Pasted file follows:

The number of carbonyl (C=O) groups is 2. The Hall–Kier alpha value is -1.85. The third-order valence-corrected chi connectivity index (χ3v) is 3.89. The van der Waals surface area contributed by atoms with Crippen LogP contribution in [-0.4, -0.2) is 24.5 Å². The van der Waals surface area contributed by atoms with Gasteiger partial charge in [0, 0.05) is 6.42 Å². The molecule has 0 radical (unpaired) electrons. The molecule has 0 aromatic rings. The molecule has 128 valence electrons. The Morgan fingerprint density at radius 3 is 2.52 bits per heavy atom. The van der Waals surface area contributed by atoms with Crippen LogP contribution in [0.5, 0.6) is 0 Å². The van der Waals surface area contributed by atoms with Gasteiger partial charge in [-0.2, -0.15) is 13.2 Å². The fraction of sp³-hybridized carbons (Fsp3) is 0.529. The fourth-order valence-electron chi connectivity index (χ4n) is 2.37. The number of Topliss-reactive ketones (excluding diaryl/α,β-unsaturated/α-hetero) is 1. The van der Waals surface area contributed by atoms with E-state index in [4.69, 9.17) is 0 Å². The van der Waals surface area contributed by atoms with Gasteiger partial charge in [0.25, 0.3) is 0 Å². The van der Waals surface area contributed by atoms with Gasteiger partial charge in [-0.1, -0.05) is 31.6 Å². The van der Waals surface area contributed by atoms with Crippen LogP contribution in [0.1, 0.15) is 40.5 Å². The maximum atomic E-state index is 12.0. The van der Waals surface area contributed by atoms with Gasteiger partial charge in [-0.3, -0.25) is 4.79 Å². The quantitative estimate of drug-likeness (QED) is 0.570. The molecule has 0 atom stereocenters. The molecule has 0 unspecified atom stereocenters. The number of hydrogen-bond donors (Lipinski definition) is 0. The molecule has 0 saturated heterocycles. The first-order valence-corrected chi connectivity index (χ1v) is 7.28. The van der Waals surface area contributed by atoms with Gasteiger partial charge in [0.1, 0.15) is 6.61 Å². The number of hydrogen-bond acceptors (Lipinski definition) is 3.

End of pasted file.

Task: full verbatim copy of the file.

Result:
The number of carbonyl (C=O) groups is 2. The Hall–Kier alpha value is -1.85. The third-order valence-corrected chi connectivity index (χ3v) is 3.89. The van der Waals surface area contributed by atoms with Crippen LogP contribution in [-0.4, -0.2) is 24.5 Å². The van der Waals surface area contributed by atoms with Gasteiger partial charge in [0, 0.05) is 6.42 Å². The molecule has 0 radical (unpaired) electrons. The molecule has 0 aromatic rings. The molecule has 128 valence electrons. The Morgan fingerprint density at radius 3 is 2.52 bits per heavy atom. The van der Waals surface area contributed by atoms with Crippen LogP contribution in [0.5, 0.6) is 0 Å². The van der Waals surface area contributed by atoms with Gasteiger partial charge in [-0.2, -0.15) is 13.2 Å². The fraction of sp³-hybridized carbons (Fsp3) is 0.529. The fourth-order valence-electron chi connectivity index (χ4n) is 2.37. The number of Topliss-reactive ketones (excluding diaryl/α,β-unsaturated/α-hetero) is 1. The van der Waals surface area contributed by atoms with E-state index in [4.69, 9.17) is 0 Å². The van der Waals surface area contributed by atoms with Gasteiger partial charge in [0.25, 0.3) is 0 Å². The van der Waals surface area contributed by atoms with Gasteiger partial charge in [-0.1, -0.05) is 31.6 Å². The van der Waals surface area contributed by atoms with Crippen LogP contribution in [0.1, 0.15) is 40.5 Å². The maximum atomic E-state index is 12.0. The van der Waals surface area contributed by atoms with Gasteiger partial charge in [-0.3, -0.25) is 4.79 Å². The quantitative estimate of drug-likeness (QED) is 0.570. The molecule has 0 atom stereocenters. The molecule has 0 unspecified atom stereocenters. The number of hydrogen-bond donors (Lipinski definition) is 0. The molecule has 0 saturated heterocycles. The first-order valence-corrected chi connectivity index (χ1v) is 7.28. The van der Waals surface area contributed by atoms with Gasteiger partial charge in [0.1, 0.15) is 6.61 Å². The number of hydrogen-bond acceptors (Lipinski definition) is 3.